have had, not only for all the sound sermons they hear, but for all they refuse to hear, not only for attainments and achievements, but for facilities and means and opportunities and privileges, not only for what they use, but for what they abuse ; that their conscience is not higher than his authority, and not exempt, in any possible instance, from the jurisdiction of his law; that a man may be to blame for his sincerity as well as his profligacy; that there is no neutrality in religion, so that we are the enemies if not the friends of Jesus Christ; that sincerity merely is no proof of piety, since a man may be sincerely stupid, and stupidly practising a wicked course of conduct; that it was sincerity of a specific kind, “ godly sincerity,” that characterized the apostles; that Paul was as sincere before his conversion as he was after it-when “breathing out threatenings and slaughter against the disciples of the Lord,” as when edifying them in goodness—when he “ verily thought with himself, that he ought to do many things contrary to the name of Jesus of Nazareth, which things he also did in Jerusalem,” as when preaching among the nations “the unsearchable riches of Christ;" that the time has long since arrived which the Savior predicted, “ when whoso killeth his disciples shall think that he doeth God service;" that some indolent and corrupted sinners, infatuated by the judgment of God, sincerely “ believe a lie, that they all might be damned who believed not the truth, but had pleasure in unrighteousness;" that few penitents ever “repented themselves ” more sincerely than Judas,
when he “ brought again the thirty pieces of silver to the chief priests and elders, saying, I have sinned in that I have betrayed the innocent blood; and they said, What is that to us? see thou to that, and he cast down the pieces of silver in the temple, and departed, and went and hanged himself;" and that there is a perfection in the moral government of God, which such excuses will never prevail to destroy, blind as they may be to all the principles involved in that perfection. A principle of requisition in the government of God, from which he NEVER departs, they seem not to know or clanishly to resist and sophisticate--that “ without faith it is IMPOSSIBLE to please God;" and that of consequence “they that are in the flesh, that is, who act on carnal or worldly principles, continuing in them, “cannot please God;" do what they will in forms of excellence, with such expectancy. Rom. 8: 8. Heb. 11: 6. James, 1:6-8. Hence in general they do not understand the doctrine of faith. The only faith required in their system is that-in the “effectual operation” of the internal principle. And what is this, but faith in a worse than moonstruck fallacy? Hence the system cheats the souls of men-cheats them of knowledge, of sound doctrine, of mental liberty, of evidence, of instruction, of christianity; and substitutes a thing of “will o' the wisp” dimensions, that rose from the bogs of “Drayton in the clay, Leicestershire,” England, some two centuries since. If any one accuse me here of actually hating Quakerism, I beg he will never attempt to prove his position; as it is wholly unnecessary. My confession shall forestall him: I certainly do hate it; by all the hope of heaven that I cherish consciously in Christ Jesus at this moment, I abhor it; by all the love I bear to the souls of men, my own and others, I abhor it; by all the sense I have of what christianity is, and what the scriptures mean, and what men infinitely need in order to salvation, I renounce and execrate it ; and make it a part of my piety to detest it, as a composition of spiritual sorcery, presuming ignorance, and deceitful dogmatism; offensive to heaven and deleterious to the noblest hopes of men, in “the life that now is and also that which is to come :"-and I qualify the written solemnity only by remarking that it is wholly and only against the system, and not at all against individuals, that it aims the honest and hearty declaration. I have no wish to “snatch from His hand the balance or the rod," who decides on persons according to truth; can be deceived by no specious counterfeits ; has himself anathematized “an angel from heaven” who should vend “another gospel" or vitiate the true; and who has of right and of power the independent sway of destinies, both mine and theirs. “ Amen. Alleluia."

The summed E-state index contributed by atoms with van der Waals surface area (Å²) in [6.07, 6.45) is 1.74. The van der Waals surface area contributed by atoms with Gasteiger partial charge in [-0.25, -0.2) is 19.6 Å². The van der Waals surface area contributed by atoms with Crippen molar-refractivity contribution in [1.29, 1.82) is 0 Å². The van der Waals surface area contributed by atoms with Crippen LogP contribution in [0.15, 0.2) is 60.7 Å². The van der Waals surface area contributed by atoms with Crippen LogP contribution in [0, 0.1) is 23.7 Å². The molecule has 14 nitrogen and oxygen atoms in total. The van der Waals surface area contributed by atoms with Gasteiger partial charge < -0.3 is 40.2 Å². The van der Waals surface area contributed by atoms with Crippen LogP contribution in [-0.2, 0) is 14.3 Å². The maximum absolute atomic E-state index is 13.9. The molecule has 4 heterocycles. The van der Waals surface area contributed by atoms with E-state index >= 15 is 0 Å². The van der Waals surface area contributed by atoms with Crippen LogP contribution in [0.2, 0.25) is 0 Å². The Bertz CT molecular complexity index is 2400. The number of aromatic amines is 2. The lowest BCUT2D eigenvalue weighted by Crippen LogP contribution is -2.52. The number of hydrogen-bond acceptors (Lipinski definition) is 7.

That there is criminality in all religious error, misanthropy as 'well as impiety, and essential sin in cherishing it, is plain to any honest reader of the word of God, or any common thinker on the nature of its contents. I can express the truth, however, in a better way, by a quotation from my honored friend, Dr. Miller. In his excellent sermon on “The enmity of the human heart against the character and